After two and half years, a cargo ship can finally pull into the Port of Rochester again.
Essroc's cargo ship, the Stephen B. Roman, comes into the Rochester and Oswego ports from Ontario, Canada to deliver its cement supplies. For the last couple of years, because of sediment build-up, the ship had not been able to make its way through the Genesee River here.
"The marine mode of transportation is the most cost-effective mode, and to be able to bring cement in bulk, as we do here in large amounts, keeps the cost very competitive, competitive cost for cement for all the projects that happen within Rochester and the region as well. It's very important that we're able to keep this waterway open," said Stephen Murch, Essroc.
The federal government has paid for dredging in the past, but Congresswoman Louise Slaughter says some of the money for those projects recently has gone elsewhere. Last year, Essroc picked up most of the $1.5 million tab itself to get the dredging done. Slaughter is hoping to change that for the years to come.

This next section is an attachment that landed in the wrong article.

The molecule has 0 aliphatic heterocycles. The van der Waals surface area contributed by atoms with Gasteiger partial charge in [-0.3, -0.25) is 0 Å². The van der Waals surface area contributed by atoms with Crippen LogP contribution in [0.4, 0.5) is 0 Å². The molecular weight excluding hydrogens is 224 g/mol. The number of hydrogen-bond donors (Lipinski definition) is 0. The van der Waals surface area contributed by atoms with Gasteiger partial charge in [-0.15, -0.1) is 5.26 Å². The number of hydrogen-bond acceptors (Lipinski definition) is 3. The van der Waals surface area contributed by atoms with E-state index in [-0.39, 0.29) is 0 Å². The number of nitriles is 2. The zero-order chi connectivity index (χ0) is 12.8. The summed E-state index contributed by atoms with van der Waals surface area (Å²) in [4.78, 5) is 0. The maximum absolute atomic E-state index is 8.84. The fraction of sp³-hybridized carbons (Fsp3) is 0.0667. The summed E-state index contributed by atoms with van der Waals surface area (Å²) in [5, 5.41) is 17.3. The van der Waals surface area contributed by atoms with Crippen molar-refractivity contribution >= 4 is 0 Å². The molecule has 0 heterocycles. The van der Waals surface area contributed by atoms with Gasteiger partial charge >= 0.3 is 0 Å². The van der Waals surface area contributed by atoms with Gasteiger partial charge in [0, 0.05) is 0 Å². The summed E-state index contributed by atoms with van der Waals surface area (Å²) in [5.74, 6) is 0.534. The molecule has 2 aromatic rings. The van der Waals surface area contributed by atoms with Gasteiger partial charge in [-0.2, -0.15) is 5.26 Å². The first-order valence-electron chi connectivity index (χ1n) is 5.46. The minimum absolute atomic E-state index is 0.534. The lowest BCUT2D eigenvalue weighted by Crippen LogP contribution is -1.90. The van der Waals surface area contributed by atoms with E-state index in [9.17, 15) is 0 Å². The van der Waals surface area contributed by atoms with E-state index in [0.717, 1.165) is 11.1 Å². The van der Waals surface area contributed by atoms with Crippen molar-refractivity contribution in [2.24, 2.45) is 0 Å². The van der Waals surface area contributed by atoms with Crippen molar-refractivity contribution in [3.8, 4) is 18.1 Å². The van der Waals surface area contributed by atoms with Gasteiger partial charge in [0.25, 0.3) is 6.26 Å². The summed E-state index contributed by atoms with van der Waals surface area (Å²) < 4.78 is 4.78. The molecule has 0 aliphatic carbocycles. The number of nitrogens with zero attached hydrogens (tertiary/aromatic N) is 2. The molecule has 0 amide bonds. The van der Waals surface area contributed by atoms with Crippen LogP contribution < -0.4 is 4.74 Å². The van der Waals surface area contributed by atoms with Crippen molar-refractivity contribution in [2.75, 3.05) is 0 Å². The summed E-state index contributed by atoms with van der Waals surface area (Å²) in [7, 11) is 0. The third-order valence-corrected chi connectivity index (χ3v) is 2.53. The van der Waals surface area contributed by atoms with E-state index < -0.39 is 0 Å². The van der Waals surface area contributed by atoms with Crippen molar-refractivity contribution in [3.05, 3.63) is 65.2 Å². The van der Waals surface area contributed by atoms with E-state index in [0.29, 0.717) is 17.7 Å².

"I'm on two pieces of legislation to do that. One is to require that all the money for harbor maintenance be spent for harbor maintenance, because they've been raiding those funds. And second, that we want 40 percent of the harbor maintenance goes to the smaller ports. Right now, most of the money goes to maintain the larger ones and they're important to our economy, but so is this," said Rep. Slaughter, D-25th District.
Dredging is just one part of the work going on here at the Port of Rochester. The city is also moving ahead with its other development plans for a marina and housing down here. It hopes to finish Phase One of that development project by 2015.
Leaders say dredging is important for all kinds of projects down at the port. The Army Corps of Engineers that does the work says it will need to be done again next year.
"Are you optimistic that this funding will come back when it's needed again?"
"That's up to Congress. They control the purse strings. I know there's been an awful lot of interest in it. We're always hopeful but we serve the government," said Mike Asquith, dredging program manager, Army Corps of Engineers.